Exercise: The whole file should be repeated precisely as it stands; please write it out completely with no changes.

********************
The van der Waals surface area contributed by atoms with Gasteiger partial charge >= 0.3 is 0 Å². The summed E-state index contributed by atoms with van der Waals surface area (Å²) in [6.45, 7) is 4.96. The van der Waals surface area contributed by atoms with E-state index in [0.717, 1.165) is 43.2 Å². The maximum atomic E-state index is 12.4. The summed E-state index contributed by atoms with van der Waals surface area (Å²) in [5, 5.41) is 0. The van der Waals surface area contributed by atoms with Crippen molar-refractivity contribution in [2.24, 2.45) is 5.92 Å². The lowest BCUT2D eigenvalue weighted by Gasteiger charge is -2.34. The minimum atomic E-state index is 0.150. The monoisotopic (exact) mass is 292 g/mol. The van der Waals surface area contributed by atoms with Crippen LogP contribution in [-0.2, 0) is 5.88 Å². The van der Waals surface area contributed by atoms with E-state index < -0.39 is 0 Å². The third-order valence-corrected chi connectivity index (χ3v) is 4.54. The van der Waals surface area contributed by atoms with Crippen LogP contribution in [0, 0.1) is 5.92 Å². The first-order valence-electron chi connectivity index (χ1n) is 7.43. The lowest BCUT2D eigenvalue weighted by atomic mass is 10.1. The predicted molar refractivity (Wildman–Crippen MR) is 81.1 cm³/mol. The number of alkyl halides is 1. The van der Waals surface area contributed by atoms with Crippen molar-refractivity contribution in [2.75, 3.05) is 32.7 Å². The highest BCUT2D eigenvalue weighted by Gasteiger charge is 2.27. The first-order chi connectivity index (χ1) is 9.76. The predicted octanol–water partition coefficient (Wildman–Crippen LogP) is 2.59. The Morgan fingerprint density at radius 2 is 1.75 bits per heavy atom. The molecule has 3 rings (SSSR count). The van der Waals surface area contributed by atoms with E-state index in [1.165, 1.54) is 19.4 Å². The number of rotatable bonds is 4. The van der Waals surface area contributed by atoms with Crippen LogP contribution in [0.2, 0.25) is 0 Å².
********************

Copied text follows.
The van der Waals surface area contributed by atoms with Gasteiger partial charge >= 0.3 is 0 Å². The summed E-state index contributed by atoms with van der Waals surface area (Å²) in [6.45, 7) is 4.96. The van der Waals surface area contributed by atoms with E-state index in [0.717, 1.165) is 43.2 Å². The maximum atomic E-state index is 12.4. The summed E-state index contributed by atoms with van der Waals surface area (Å²) in [5, 5.41) is 0. The van der Waals surface area contributed by atoms with Crippen molar-refractivity contribution in [2.24, 2.45) is 5.92 Å². The lowest BCUT2D eigenvalue weighted by Gasteiger charge is -2.34. The minimum atomic E-state index is 0.150. The monoisotopic (exact) mass is 292 g/mol. The van der Waals surface area contributed by atoms with Crippen LogP contribution in [-0.2, 0) is 5.88 Å². The van der Waals surface area contributed by atoms with E-state index < -0.39 is 0 Å². The third-order valence-corrected chi connectivity index (χ3v) is 4.54. The van der Waals surface area contributed by atoms with Crippen LogP contribution in [0, 0.1) is 5.92 Å². The first-order valence-electron chi connectivity index (χ1n) is 7.43. The lowest BCUT2D eigenvalue weighted by atomic mass is 10.1. The predicted molar refractivity (Wildman–Crippen MR) is 81.1 cm³/mol. The number of alkyl halides is 1. The van der Waals surface area contributed by atoms with Crippen molar-refractivity contribution in [2.75, 3.05) is 32.7 Å². The highest BCUT2D eigenvalue weighted by Gasteiger charge is 2.27. The first-order chi connectivity index (χ1) is 9.76. The predicted octanol–water partition coefficient (Wildman–Crippen LogP) is 2.59. The Morgan fingerprint density at radius 2 is 1.75 bits per heavy atom. The molecule has 3 rings (SSSR count). The van der Waals surface area contributed by atoms with E-state index in [1.165, 1.54) is 19.4 Å². The number of rotatable bonds is 4. The van der Waals surface area contributed by atoms with Crippen LogP contribution in [0.2, 0.25) is 0 Å².